Considering the nature of the work and the sensitive information so often involved, it goes without saying that cybersecurity is vital to every day government operations.  It’s also true that faster processing speeds, increased computing elasticity and on-demand cloud-based solutions are becoming more and more attractive to government agencies.  Cybersecurity experts at the NSA, DoD, GSA and in the private sector agree that this migration toward the cloud will continue to grow expontentially in the coming years.  With that in mind, these experts have concluded that a standardized replacement for inconsistent, costly cloud assessment techniques is vital to maintaining a secure government IT infrastructure across the country.  That replacement is FedRAMP.  And for the last several years, government agencies are legally required to select FedRAMPed solutions if they wish to migrate core systems to the cloud.

 

How Does it Work?

Every cloud service provider that seeks FedRAMPed status for its products and services is required to undergo a comprehensive, three-step evaluation process, sometimes spanning a year or more. 

1.       Security Assessment.  The FedRAMP security assessment uses a standardized set of requirements in accordance with the Federal Information Security Modernization Act (FISMA) using a baseline set of NIST 800-53 controls to grant security authorizations to cloud service providers.
 

2.       Leveraging and Authorization.  Government agencies view security authorization packages in the FedRAMP repository and leverage the security authorization packages to grant a security authorization at their own agency for an individual cloud service provider.  This step is known as the Authority to Operate (ATO).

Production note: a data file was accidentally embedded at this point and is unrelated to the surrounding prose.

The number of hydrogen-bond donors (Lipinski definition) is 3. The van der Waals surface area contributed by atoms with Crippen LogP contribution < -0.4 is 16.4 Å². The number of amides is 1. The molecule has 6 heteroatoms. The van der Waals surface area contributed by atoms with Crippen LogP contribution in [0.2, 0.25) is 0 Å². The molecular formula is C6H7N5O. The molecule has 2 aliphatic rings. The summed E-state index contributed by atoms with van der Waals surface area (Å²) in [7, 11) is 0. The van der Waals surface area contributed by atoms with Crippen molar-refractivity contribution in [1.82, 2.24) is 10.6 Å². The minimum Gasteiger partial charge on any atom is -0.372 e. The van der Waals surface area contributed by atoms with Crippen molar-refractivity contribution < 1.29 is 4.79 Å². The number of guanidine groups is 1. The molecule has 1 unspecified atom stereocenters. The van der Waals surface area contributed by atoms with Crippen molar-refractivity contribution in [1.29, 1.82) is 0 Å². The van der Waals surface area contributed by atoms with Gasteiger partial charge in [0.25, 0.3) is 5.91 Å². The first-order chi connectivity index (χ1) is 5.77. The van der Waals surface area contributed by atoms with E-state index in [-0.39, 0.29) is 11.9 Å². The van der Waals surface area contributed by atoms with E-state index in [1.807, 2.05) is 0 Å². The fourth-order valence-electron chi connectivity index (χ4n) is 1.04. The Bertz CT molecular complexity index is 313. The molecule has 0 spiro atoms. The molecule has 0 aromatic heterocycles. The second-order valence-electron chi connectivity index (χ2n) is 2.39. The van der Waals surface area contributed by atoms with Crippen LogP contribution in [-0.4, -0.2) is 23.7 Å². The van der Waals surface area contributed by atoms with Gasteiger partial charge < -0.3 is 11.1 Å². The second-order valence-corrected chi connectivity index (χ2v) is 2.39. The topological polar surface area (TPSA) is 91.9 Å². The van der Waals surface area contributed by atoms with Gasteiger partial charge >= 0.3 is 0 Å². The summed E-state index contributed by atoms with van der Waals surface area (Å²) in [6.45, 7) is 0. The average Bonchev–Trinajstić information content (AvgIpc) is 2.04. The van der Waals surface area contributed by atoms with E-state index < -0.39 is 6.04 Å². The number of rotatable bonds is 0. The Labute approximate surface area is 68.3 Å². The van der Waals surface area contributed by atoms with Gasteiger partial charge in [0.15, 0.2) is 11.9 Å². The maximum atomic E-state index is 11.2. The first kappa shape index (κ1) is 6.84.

3.       Ongoing Assessment & Authorization.  Once an authorization is granted, cloud service providers are subject to a series of stringent, ongoing assessments and authorizations in order to retain FedRAMPed status.

 

How Does Leidos Digital Fit In?

As of April 2017, Leidos Digital Solutions is pleased to offer a new way for government agencies to purchase IQ, our industry leading CRM solution.  IQ FedCloud and IQ GovCloud are now available on a secure, stable and scalable FedRAMP certified cloud platform and can be acquired quickly and easily on our GSA Schedule 70, Contract GS-35F-0636K.  To learn more about IQ, browse our website or contact us with any questions you may have. 

Visit our YouTube channel for a preview of how IQ really works!